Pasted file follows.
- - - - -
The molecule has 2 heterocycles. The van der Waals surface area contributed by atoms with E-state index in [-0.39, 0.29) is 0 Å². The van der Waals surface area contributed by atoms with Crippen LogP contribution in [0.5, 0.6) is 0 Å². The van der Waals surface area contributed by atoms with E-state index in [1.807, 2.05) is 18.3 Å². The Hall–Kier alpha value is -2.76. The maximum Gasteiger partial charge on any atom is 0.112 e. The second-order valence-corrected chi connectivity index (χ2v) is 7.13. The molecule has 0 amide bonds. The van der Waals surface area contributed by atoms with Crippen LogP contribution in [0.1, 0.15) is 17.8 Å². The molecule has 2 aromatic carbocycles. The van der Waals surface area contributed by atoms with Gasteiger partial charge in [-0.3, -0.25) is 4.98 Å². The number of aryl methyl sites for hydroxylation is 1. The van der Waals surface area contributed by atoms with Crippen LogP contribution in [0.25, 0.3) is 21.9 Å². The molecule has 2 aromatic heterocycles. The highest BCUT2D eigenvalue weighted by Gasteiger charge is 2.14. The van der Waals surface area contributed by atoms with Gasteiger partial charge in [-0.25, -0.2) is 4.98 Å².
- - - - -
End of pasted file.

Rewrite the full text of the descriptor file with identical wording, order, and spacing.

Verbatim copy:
The molecule has 2 heterocycles. The van der Waals surface area contributed by atoms with E-state index in [-0.39, 0.29) is 0 Å². The van der Waals surface area contributed by atoms with Crippen LogP contribution in [0.5, 0.6) is 0 Å². The van der Waals surface area contributed by atoms with E-state index in [1.807, 2.05) is 18.3 Å². The Hall–Kier alpha value is -2.76. The maximum Gasteiger partial charge on any atom is 0.112 e. The second-order valence-corrected chi connectivity index (χ2v) is 7.13. The molecule has 0 amide bonds. The van der Waals surface area contributed by atoms with Crippen LogP contribution in [0.1, 0.15) is 17.8 Å². The molecule has 2 aromatic carbocycles. The van der Waals surface area contributed by atoms with Gasteiger partial charge in [-0.3, -0.25) is 4.98 Å². The number of aryl methyl sites for hydroxylation is 1. The van der Waals surface area contributed by atoms with Crippen LogP contribution in [0.25, 0.3) is 21.9 Å². The molecule has 2 aromatic heterocycles. The highest BCUT2D eigenvalue weighted by Gasteiger charge is 2.14. The van der Waals surface area contributed by atoms with Gasteiger partial charge in [-0.25, -0.2) is 4.98 Å².